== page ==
A “fragmented body” should indeed be composed of “parts” and, in that case, each of them should be, like our previous subclasses, “one,” caught in the kind of imaginary unity produced by the imaginary identification and passed on to every “part.” On the contrary, Lacan considers that before such a unity, there is no kind of unity, and that consequently there are no “parts,” no “fragments”; maybe an incredible swarming, maybe only sensation and not perception – but we just do not know what kind of general feeling this pre-identified being experiences; here, I cannot use the adjective “own” to qualify his/her body, because this reflexivity is still on the verge of emerging. The only thing we can say at that point is that this anticipation of unity given by the mirror image produces, as a result, the feeling of a fragmented body, each part of it being then capable of coming to light as a component of the ego built with the mirror image. Lacan says:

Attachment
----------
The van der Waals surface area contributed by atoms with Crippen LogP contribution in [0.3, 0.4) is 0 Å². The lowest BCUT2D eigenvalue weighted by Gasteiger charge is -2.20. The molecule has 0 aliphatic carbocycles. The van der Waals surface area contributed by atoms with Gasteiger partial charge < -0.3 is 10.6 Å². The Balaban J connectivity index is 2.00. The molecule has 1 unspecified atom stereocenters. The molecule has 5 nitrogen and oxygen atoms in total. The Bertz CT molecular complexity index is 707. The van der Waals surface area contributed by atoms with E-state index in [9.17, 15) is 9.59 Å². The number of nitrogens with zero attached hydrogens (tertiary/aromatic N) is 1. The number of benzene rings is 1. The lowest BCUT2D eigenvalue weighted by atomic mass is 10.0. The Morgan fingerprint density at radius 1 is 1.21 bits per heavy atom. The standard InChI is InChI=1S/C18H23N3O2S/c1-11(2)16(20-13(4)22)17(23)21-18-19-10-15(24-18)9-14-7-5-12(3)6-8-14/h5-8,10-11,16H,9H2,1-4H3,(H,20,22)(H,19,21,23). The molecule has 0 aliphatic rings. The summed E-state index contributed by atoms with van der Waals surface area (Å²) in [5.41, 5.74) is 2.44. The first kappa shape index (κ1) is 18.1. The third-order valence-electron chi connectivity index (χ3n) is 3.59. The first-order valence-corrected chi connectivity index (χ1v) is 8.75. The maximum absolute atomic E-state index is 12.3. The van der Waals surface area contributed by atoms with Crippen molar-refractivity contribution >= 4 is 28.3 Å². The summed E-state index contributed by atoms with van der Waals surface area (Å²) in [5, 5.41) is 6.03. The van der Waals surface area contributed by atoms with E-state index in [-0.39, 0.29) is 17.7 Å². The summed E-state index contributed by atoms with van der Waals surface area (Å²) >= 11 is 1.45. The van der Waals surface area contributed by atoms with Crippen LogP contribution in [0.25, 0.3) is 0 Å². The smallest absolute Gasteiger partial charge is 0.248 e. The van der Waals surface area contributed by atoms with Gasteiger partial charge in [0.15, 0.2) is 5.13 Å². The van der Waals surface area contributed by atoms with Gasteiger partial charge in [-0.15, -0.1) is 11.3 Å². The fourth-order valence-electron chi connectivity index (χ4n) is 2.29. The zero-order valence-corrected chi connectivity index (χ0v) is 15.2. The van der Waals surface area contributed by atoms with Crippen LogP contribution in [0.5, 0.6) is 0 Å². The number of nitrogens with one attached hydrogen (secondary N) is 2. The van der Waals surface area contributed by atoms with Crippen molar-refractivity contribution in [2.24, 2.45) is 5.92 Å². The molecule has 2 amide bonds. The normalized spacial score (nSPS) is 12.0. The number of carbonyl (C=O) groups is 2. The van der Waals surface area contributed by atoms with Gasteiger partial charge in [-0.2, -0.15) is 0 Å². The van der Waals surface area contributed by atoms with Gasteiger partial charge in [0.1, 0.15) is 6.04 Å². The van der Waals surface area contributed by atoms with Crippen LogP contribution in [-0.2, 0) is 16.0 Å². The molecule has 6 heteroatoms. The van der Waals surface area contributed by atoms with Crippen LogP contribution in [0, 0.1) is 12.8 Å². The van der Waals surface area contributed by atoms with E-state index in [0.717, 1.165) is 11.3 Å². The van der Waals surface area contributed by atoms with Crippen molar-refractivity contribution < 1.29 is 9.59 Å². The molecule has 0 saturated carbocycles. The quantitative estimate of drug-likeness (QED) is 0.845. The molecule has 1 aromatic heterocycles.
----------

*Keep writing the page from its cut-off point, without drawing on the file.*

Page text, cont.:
The mirror stage is a drama whose internal pressure pushes precipitously from insufficiency to anticipation – and, for the subject caught up in the lure of spatial identification, turns out fantasies that proceed from a fragmented image of the body to what I will call an “orthopedic” form of its totality – and to the final donned armor of an alienating identity that will mark with its rigid structure all his mental development (2006, p. 78).